The RED Fairy Book - online children's book

Illustrated classic fairy tales for children by Andrew Lang

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GRACIOSA AND PERCINET
163
finally to run away at such a pace that it was impossible to stop hirn.
At first the Duchess clung to the saddle, but she was very soon thrown off and fell in a heap among the stones and thorns, and there they found her, shaken to a jelly, and collected what was left of her as if she had been a broken glass. Her bonnet was here and her shoes there, her face was scratched, and her fine clothes were covered with mud. Never was a bride seen in such a dismal plight. They carried her back to the palace and put her to bed, but as soon as she recovered enough to be able to speak, she began to scold and rage, and declared that the whole affair was Graciosa's fault, that she had contrived it on purpose to try and get rid of her, and that if the King would not have her punished, she would go back to her castle and enjoy her riches by herself.
At this the King was terribly frightened, for he did not at all want to lose all those barrels of gold and jewels. So he hastened to appease the Duchess, and told her she might punish Graciosa in any way she pleased.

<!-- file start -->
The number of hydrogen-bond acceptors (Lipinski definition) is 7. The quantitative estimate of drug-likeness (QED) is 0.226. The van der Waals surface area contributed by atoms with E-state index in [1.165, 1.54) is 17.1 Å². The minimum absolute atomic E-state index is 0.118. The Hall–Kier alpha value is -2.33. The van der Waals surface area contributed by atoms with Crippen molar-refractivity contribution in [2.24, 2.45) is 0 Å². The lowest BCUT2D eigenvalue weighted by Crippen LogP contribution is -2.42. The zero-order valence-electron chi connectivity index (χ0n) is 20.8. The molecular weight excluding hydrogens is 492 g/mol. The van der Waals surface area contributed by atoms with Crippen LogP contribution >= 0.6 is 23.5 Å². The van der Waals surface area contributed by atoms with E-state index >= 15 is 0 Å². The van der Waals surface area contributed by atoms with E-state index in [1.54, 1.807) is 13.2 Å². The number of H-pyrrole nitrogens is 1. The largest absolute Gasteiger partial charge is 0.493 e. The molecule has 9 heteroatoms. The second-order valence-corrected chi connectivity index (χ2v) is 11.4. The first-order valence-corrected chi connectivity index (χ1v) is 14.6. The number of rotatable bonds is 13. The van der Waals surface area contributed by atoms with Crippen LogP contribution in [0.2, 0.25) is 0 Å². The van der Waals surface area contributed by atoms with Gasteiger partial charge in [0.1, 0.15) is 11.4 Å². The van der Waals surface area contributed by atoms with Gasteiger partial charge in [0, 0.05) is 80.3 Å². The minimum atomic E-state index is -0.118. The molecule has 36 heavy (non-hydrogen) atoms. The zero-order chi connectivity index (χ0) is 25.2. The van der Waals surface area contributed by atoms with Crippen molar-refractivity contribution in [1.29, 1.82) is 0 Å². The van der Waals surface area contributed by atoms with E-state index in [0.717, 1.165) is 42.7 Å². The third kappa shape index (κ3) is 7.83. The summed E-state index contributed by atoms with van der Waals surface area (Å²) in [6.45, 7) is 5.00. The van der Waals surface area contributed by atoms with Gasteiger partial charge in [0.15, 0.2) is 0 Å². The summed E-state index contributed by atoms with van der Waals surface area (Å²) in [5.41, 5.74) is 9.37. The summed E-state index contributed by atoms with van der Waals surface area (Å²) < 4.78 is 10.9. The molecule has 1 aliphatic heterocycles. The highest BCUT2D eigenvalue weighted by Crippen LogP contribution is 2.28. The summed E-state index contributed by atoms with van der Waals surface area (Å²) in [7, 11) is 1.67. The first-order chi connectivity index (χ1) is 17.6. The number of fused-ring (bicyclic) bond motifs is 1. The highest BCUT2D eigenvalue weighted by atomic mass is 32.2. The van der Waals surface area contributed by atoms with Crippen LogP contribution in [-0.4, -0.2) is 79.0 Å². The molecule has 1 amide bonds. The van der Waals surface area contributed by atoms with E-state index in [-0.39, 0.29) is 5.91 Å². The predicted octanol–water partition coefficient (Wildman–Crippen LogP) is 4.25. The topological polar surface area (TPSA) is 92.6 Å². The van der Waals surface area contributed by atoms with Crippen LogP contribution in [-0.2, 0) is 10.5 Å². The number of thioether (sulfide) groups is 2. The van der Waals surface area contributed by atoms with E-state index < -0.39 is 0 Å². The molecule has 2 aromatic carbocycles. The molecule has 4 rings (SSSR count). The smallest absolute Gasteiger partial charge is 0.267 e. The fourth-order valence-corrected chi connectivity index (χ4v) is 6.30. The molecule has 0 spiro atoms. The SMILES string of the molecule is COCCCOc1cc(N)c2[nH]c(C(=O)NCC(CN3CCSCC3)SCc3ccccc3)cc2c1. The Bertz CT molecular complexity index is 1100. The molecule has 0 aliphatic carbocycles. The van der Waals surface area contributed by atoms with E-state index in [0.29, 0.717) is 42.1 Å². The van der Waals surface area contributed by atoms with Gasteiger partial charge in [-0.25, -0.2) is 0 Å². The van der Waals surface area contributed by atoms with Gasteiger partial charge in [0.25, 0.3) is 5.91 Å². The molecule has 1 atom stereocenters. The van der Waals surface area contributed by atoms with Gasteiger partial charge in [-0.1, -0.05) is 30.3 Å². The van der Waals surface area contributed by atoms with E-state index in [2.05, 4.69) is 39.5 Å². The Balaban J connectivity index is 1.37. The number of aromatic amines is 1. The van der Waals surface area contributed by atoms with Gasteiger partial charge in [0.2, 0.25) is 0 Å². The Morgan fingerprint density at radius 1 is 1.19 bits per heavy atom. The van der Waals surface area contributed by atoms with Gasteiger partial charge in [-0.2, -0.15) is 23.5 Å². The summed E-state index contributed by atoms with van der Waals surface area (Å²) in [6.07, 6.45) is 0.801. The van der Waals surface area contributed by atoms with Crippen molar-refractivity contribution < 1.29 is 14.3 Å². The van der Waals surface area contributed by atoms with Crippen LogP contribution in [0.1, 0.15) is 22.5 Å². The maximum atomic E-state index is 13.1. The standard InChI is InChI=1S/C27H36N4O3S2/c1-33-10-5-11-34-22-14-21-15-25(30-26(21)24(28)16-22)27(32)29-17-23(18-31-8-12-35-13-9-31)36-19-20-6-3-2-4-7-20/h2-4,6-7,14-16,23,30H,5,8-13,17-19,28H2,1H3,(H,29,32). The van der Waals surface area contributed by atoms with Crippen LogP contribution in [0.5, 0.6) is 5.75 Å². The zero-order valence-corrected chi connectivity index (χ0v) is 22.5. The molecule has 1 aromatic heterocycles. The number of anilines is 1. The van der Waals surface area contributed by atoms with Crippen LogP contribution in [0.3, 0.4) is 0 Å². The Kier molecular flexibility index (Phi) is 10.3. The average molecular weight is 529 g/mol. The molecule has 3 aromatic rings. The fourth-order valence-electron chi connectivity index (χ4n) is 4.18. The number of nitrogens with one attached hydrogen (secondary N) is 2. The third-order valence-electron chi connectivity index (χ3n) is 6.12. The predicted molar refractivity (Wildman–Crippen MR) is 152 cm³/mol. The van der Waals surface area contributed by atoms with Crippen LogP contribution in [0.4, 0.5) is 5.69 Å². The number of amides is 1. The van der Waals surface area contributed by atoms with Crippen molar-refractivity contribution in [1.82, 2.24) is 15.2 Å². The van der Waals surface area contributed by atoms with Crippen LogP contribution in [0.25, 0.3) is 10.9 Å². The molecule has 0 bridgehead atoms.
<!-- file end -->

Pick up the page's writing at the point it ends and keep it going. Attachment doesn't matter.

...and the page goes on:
Thereupon she sent for Graciosa, who turned pale and trembled at the summons, for she guessed that it promised nothing agreeable for her. She looked all about for Percinet, but he was nowhere to be seen ; so she had no choice but to go to the Duchess Grumbly's room. She had hardly got inside the door when she was seized by four waiting women, who looked so tall and strong and cruel that the Princess shuddered at the sight of them, and still more when she saw them arming themselves with great bundles of rods, and heard the Duchess call out to them from her bed to beat the Princess without mercy. Poor Graciosa wished miserably that Percinet could only know what was hajipening and come to rescue her. But no sooner did they begin to beat her than she found, to her great relief, that the rods had changed to bundles of peacock's feathers, and though the Duchess's women went on till they were so tired that they could no longer raise their arms from their sides, yet she was not hurt in the least. However, the Duchess thought she must be black and blue after such a beating; so Graciosa, when she was released, pretended to feel very bad, and went away into her own room, where she told her nurse all that had happened, and then the nurse left her, and when the Princess turned roimd there stood Percinet beside her. She thanked him gratefully for helping her so cleverly, and they laughed and were very merry over the way they had taken in the Duchess and her waiting-maids; but Percinet
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